History of wall coverings
In the beginning
The writing is on the wall
Ever since man could pull himself to his feet, he has had the need to write on walls and to decorate his living space with art. From the basic recording of every day life, to the lavish decorations of palaces, man has always covered his homes with wall art. The Lascaux caves in France were discovered on September 12, 1940 by seventeen year-old taking his dog for a walk. These caves are decorated with1, 500 engravings and 600 drawings. They have been dated to be 17,000 years old, and are often dubbed the oldest artworks of mankind and the beginning of art. They show the world as the inhabitants saw it, many pictures are of animals. But the decorating of walls was not in isolation or limited to culture. The Anjanta caves in India, The Apollo caves in Namibia, Native American rock art in Nevada, WaterMountain paintings in the Sahara, aboriginal art in Australia and the natives of Norway have all had the need to paint their environment. But why did they do it, was a need to be creative, or did these paintings have a religious meaning. Some scholars believe that primitive man went into caves to talk to the gods and the paintings were either a wish list, a sort of symbolic prays, or visions the gods sent them. Another theory is that the paintings could be ‘bragging rites ‘. One hunter showing the rest what he had caught. Or is it a primitive need to say ‘I was here.’ Nobody really knows. Either way the paintings give archaeologists a view of the world inhabited by ancient man.
Cave paintings from around the world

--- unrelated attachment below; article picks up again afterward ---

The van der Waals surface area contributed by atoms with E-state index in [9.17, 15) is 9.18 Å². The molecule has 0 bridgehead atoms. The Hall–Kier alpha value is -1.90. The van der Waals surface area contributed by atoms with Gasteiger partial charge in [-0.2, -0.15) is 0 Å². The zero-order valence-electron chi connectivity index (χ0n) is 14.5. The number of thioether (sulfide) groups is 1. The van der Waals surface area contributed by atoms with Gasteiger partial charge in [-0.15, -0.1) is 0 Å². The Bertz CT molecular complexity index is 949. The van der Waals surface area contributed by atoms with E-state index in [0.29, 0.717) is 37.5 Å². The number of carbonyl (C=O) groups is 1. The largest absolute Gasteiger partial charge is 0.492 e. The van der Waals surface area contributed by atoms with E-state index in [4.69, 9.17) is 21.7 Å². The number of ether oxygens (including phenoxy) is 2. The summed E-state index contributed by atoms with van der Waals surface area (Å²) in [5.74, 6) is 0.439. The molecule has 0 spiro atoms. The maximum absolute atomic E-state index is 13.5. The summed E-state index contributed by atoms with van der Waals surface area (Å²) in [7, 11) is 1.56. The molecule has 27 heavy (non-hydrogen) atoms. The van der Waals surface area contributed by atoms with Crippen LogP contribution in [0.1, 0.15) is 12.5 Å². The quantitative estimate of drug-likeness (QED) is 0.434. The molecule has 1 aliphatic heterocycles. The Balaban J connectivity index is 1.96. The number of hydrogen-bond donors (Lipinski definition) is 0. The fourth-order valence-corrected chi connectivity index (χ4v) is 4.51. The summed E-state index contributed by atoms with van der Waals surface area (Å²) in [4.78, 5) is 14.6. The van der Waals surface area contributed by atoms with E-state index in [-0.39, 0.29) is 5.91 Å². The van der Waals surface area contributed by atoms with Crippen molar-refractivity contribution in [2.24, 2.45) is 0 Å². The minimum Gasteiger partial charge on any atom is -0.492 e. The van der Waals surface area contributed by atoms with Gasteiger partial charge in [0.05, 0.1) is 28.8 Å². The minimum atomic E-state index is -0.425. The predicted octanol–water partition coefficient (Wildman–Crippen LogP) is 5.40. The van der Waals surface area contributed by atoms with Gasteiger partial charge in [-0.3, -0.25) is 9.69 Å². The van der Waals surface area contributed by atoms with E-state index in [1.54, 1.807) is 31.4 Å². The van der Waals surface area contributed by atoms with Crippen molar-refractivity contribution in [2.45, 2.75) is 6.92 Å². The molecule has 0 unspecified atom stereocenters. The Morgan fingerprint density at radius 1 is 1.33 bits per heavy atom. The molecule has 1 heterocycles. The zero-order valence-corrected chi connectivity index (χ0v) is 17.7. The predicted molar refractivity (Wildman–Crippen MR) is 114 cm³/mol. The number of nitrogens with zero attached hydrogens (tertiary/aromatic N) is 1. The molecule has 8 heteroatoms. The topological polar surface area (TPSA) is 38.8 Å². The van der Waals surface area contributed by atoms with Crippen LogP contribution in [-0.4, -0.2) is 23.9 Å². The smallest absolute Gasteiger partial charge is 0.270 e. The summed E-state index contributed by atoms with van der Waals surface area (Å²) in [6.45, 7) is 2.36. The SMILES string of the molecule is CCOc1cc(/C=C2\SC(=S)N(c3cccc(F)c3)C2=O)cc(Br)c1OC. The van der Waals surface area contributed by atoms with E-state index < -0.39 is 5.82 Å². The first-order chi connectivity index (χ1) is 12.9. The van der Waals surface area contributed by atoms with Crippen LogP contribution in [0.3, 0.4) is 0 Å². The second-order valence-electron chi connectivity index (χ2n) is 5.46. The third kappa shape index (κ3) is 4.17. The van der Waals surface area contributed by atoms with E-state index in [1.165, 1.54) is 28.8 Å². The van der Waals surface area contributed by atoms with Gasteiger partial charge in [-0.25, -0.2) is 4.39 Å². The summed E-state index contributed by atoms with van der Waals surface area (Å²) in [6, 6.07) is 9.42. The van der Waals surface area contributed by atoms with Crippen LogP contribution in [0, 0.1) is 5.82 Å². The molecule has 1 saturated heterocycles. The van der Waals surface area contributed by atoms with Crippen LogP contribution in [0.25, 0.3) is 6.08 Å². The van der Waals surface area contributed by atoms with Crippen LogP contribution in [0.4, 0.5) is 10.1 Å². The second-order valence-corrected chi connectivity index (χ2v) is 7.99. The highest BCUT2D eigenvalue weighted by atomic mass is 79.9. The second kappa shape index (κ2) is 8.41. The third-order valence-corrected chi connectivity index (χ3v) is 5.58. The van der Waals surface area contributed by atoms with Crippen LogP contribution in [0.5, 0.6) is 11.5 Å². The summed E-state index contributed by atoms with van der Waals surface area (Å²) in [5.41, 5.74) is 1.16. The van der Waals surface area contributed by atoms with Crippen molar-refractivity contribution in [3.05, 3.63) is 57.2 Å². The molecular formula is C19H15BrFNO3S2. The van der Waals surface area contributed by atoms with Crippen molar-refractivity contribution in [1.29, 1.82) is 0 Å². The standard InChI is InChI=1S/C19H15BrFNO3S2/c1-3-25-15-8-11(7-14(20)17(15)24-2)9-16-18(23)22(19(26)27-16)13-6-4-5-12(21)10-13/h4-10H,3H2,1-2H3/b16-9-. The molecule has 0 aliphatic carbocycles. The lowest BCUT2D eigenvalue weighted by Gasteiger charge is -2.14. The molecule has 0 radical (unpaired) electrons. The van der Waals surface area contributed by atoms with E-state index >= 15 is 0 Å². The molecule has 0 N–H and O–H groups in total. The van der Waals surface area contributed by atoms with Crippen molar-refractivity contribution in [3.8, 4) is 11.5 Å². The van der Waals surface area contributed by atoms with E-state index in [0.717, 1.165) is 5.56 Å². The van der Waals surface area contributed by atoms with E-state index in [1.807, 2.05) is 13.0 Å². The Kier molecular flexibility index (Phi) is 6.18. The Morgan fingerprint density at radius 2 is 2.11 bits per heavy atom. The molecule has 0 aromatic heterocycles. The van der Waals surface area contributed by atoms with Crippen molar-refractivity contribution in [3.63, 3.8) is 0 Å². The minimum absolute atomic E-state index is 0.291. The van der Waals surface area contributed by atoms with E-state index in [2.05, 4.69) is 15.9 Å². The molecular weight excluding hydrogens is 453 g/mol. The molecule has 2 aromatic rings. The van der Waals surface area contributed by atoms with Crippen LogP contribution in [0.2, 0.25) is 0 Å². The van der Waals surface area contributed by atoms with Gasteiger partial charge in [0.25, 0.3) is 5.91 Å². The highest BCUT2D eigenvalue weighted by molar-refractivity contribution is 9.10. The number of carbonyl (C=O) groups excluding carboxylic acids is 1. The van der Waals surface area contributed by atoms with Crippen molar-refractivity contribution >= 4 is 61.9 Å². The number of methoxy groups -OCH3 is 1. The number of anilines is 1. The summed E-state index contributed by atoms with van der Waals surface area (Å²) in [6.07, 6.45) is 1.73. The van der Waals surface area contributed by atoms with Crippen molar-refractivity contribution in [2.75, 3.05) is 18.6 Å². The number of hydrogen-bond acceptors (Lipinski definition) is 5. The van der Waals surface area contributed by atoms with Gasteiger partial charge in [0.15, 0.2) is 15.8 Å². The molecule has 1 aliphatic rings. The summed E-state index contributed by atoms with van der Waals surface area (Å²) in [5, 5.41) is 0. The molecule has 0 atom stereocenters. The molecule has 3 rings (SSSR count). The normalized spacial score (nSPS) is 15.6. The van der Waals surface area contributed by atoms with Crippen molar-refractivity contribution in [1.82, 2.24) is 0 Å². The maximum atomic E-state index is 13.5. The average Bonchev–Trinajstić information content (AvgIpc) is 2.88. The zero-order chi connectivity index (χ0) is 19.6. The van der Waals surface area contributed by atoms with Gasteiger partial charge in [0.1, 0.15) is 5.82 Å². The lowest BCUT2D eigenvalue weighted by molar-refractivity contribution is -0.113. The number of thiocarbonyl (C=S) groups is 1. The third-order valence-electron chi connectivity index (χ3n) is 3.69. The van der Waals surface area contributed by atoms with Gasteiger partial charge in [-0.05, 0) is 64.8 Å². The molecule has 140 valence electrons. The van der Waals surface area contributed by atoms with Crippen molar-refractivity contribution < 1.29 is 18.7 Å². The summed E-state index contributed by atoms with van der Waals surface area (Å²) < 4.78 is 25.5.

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- Prehistoric Cave Paintings
Prehistoric cave paintings have been discovered in caves around the world, such as the Chauvet cave and Lascaux cave paintings in France, the Altamira cave in Spain, the Cueva de las Manos in Argentina, Aboriginal Rock Art in Australia and the Draken
Egyptian wall art
The Ancient Egyptians wall art was exclusive to the pharaoh, rich citizens, and temples and of course tombs. Even though papyrus was available to record events, the walls were their main way to record important events and information. Why? In an age when most of the population couldn’t read, or your greatness needed to be conveyed so someone from other lands could understand it, the walls were there for all to see. Ramess the great recorded his success at the battle of Qadesh in a huge mural. Leaving his enemies with no doubt about his strength. However it’s the tomb paintings that the Egyptians are best remembered for. It was the need to pass on the spells required for the journey into the afterlife that made the Egyptians draw on the walls. But as with everything to do with Egyptian art, these wall paintings had certain rites and a precision, which had to be adhered to. Six essential colors that was symbolically important to Ancient Egyptian art, black, white, blue, red, green, and yellow. Colors came from natural ingredients which were pulverized and diluted with water and gum which helped them to stick to the walls Yellows and reds were obtained from desert ochres, white from chalk or lime. Lamp -black was used and the Blues and greens were extracted from calcined mixtures with a cobalt base for blue, a copper base for green. The whole wall would be covered with a thin layer of plaster to give an even white surface to work on. The next step was to mark the walls with red grid lines. Draftsmen did this by dipping string in red ochre, a pigment used to color paint. The string was held taut in the position that a line was to be marked. When the draftsman plucked the string like it was the string of an instrument, it would snap against the wall and leave a perfectly straight red line, just like a modern chalk line. The grid lines would help the draftsmen to be sure they drew the figures the right size and proportion. Different parts of the body had specific sizes in relation to each other in Egyptian art. Using the grid in this way, a draftsman would draw the rough outlines of the painting in red. This way everything painted on tomb walls were to the same standard and very stylized.